On one particular night, I mentioned to him that I saw his old friend, Signor Testa, that morning walking by the house.

Signor Testa? Guido inquired. Chi e Signor Testa? (Who is Mr. Testa?)

I replied, "Your old friend, Beppe."

"Ah," Guido chuckled, "his real name is Giuseppe Bertoldo. We call him Beppe Testa because he has such a BIG head (testa)."

Quickly realizing my gaff, I chuckled, too, unfortunately, at Beppe Big Head's expense.

So, what's your folksy DNA?

Related Articles:
Northern Italy; Lake Como; Tuscany; Tuscan Farms; Rome; Southern Italy; Mediterranean Cruise; Eastern Mediterranean Odyssey

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Let Tom know what you think about his traveling adventure.

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Feedback for Destination Bosnia: Inside Sarajevo's Tunnel of Hope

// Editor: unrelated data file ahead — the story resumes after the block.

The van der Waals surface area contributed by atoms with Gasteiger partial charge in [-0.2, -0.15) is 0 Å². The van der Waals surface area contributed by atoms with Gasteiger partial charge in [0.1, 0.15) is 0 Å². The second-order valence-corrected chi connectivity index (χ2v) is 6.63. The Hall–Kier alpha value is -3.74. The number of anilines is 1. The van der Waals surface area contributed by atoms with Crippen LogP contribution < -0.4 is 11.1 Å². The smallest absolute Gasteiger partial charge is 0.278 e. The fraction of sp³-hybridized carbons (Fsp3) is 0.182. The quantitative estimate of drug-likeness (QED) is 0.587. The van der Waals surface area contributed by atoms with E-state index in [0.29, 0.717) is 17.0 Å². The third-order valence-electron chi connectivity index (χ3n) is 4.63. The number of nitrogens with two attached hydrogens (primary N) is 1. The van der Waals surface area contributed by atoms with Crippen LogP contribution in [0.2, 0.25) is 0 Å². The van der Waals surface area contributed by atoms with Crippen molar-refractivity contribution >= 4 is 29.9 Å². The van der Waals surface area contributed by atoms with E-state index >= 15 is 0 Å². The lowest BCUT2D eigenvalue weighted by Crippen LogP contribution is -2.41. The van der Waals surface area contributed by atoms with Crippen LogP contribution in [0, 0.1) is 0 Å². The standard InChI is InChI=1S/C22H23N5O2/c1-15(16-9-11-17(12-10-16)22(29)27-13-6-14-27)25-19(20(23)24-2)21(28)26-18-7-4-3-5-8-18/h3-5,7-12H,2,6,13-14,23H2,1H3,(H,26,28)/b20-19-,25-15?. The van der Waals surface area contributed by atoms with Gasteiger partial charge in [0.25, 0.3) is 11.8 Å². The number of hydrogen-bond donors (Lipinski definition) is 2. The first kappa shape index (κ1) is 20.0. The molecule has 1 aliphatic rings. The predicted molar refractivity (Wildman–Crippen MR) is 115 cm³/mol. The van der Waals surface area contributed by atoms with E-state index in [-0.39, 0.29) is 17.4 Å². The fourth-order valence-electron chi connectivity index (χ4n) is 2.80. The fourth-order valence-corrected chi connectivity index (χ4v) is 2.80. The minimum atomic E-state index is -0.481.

Spent time in Sarajevo in the fall of 1973…beer was excellent!

--- David

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Hi Tom,

I must say, you're photographs are always amazing. They are top notch. You bring so much class to Traveling Boy. It's photographs like yours that make me want to go out and do my own traveling. Please don't get tired of sending us your amazing adventures. It's such a delight for the soul.

--- Raoul, Whittier, CA

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Hi Tom:

I'm also an American living in Italy. I've read with interest your blog and articles. I'd like to speak with you regarding residency and citizenship for Americans in Italy as you do seem to have a great deal of knowledge on all of these subjects. Would it be possible to give you a call on the phone? If so, please let me know how to reach you. If not, I can ask my questions via email.

Thank you!

--- David

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Hey Tom – Wow! Love those photos – they are so super that they make me A) Want to start eating NOW. B) Go there myself. C) See all that pristine beauty that looks so restful and peaceful. Great story, superb pix!!! Bravo!!